"The Killing of Sister George"
“The Killing of Sister George,” is billed as a “naughty comedy.” And how can it be otherwise, given a plot which kills off a sitcom character? The comic element is that loyal viewers (and the actors themselves) take their fictional radio and television characters so seriously.
This updated version of Frank Marcus’s 1964 play has been adapted by playwright Jeffrey Hatcher and now serves as the opening play -- the “grand opening” of the newly-renovated Long Wharf. Kathleen Turner, who directs the play, also takes the lead.
The potential for comedy is there, since the noted film actress claims to be drawn to comedy. But barriers stand in the way. For starters, Turner is not at her best on stage. Every line is garbled, difficult to understand. Nor can we blame attempts at a British accent, despite the play’s British origins. (In fact, no one in the cast attempts an accent, which is just as well.) The difficulty is Turner’s own rhythm of speech, and if she is attempting a kind of accent, it is her own secret.
The play deals with a radio sitcom character called Sister George (Turner), a veritable angel who ministers to the sick and poor. But Sister George is played by the bossy, mean, self-centered June Buckridge, a Lesbian who swills whiskey and humiliates her mate Childie. “Eat my cigar,” she orders Childie at one point. “Kiss the hem of my skirt.” Moreover, Buckridge’s eye is always on the main chance, on money, in contrast to the values of the saintly Sister George.
While the plot is straightforward in the first act, it moves into confused twists by the second act, with improbable motivations. Buckridge has had a violent altercation with two nuns, and promises to make a charitable contribution to compensate. Because she never follows through on this promise, she is fired from her radio role -- and, in fact, Sister George is killed off. It is unlikely that this peccadillo would have had such a result, but it hardly matters. Who cares what happens to Sister George? Or June Buckridge, for that matter.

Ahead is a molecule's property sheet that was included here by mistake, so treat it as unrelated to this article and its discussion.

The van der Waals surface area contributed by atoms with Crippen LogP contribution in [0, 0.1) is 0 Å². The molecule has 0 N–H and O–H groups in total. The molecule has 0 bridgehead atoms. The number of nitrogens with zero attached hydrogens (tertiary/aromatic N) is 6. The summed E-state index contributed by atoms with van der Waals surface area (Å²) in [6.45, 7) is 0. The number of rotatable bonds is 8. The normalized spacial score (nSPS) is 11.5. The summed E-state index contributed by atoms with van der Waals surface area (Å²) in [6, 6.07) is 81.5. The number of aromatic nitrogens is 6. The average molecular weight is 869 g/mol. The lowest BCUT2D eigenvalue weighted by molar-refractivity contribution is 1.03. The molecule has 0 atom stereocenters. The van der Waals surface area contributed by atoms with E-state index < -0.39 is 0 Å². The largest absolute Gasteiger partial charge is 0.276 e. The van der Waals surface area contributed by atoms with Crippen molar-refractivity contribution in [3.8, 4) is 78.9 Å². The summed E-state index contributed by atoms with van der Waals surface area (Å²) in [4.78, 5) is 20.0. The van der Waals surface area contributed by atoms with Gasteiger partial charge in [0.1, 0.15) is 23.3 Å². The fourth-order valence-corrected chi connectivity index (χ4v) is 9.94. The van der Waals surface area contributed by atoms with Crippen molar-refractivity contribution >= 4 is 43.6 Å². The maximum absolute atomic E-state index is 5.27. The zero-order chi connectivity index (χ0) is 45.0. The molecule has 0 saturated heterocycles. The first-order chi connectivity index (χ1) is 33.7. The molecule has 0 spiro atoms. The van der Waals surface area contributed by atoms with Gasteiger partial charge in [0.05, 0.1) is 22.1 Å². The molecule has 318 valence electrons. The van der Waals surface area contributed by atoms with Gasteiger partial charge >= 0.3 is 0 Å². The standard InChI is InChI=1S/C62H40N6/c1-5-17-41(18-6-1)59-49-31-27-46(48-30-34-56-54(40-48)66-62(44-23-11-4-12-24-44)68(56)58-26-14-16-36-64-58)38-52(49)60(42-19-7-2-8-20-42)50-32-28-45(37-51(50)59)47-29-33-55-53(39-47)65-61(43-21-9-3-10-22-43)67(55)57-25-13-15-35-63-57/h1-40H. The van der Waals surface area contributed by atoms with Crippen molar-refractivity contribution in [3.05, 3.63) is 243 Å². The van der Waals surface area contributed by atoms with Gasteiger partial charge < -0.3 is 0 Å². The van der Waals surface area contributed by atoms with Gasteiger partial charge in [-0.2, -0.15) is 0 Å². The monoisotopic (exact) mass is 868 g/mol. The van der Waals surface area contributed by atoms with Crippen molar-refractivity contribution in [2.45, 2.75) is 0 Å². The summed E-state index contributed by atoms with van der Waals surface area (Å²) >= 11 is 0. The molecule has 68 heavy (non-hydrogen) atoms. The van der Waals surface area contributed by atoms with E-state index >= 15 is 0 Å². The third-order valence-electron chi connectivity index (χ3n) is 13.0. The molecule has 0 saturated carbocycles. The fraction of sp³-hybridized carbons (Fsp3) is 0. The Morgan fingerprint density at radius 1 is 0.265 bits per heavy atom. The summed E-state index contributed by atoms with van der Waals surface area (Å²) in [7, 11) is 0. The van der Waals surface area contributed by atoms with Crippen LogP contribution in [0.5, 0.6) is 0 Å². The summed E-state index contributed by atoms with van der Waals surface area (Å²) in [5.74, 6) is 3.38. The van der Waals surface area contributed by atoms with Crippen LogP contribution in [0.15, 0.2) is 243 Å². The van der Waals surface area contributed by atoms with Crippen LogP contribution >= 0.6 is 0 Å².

Despite the plot’s implausible twists and Turner’s garbled performance, “Killing” offers a fine supporting cast. Betsey Aidem, as Mrs. Croft, a figure of authority, descends on Buckridge and delivers threats in a deliciously ladylike manner. Olga Merediz, as the neighbor given to spiritual insights, is a delightful figure of fun, and Clea Alsip brings a touching authority to her role as Childie, the girl-child and June’s lover.
Turner herself has her comic moments, played out through body and facial language. But it is not enough to keep “Killing” afloat. All told, this show proves to be a less than grand re-opening for Long Wharf, despite the theater’s new store-front façade and comfortable seats.
This review also appears on nytheaterscene.com